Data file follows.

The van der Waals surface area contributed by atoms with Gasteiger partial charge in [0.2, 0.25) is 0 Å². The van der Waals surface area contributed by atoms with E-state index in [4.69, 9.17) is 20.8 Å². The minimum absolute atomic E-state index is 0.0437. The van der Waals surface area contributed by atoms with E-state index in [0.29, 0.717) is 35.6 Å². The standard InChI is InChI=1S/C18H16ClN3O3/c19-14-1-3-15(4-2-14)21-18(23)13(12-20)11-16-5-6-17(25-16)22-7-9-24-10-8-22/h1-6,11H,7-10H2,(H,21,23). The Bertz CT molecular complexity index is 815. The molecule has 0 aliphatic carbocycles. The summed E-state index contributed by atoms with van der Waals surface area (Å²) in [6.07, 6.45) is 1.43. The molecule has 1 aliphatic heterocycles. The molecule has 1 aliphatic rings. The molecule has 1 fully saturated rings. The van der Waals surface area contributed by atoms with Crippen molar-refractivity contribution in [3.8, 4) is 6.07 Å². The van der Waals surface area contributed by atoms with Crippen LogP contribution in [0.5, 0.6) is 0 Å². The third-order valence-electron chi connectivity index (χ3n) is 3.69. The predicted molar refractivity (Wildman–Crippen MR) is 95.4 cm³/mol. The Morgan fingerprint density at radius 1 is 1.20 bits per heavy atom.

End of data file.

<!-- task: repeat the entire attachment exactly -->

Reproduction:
The van der Waals surface area contributed by atoms with Gasteiger partial charge in [0.2, 0.25) is 0 Å². The van der Waals surface area contributed by atoms with E-state index in [4.69, 9.17) is 20.8 Å². The minimum absolute atomic E-state index is 0.0437. The van der Waals surface area contributed by atoms with E-state index in [0.29, 0.717) is 35.6 Å². The standard InChI is InChI=1S/C18H16ClN3O3/c19-14-1-3-15(4-2-14)21-18(23)13(12-20)11-16-5-6-17(25-16)22-7-9-24-10-8-22/h1-6,11H,7-10H2,(H,21,23). The Bertz CT molecular complexity index is 815. The molecule has 0 aliphatic carbocycles. The summed E-state index contributed by atoms with van der Waals surface area (Å²) in [6.07, 6.45) is 1.43. The molecule has 1 aliphatic heterocycles. The molecule has 1 aliphatic rings. The molecule has 1 fully saturated rings. The van der Waals surface area contributed by atoms with Crippen molar-refractivity contribution in [3.8, 4) is 6.07 Å². The van der Waals surface area contributed by atoms with Crippen LogP contribution in [0.5, 0.6) is 0 Å². The third-order valence-electron chi connectivity index (χ3n) is 3.69. The predicted molar refractivity (Wildman–Crippen MR) is 95.4 cm³/mol. The Morgan fingerprint density at radius 1 is 1.20 bits per heavy atom.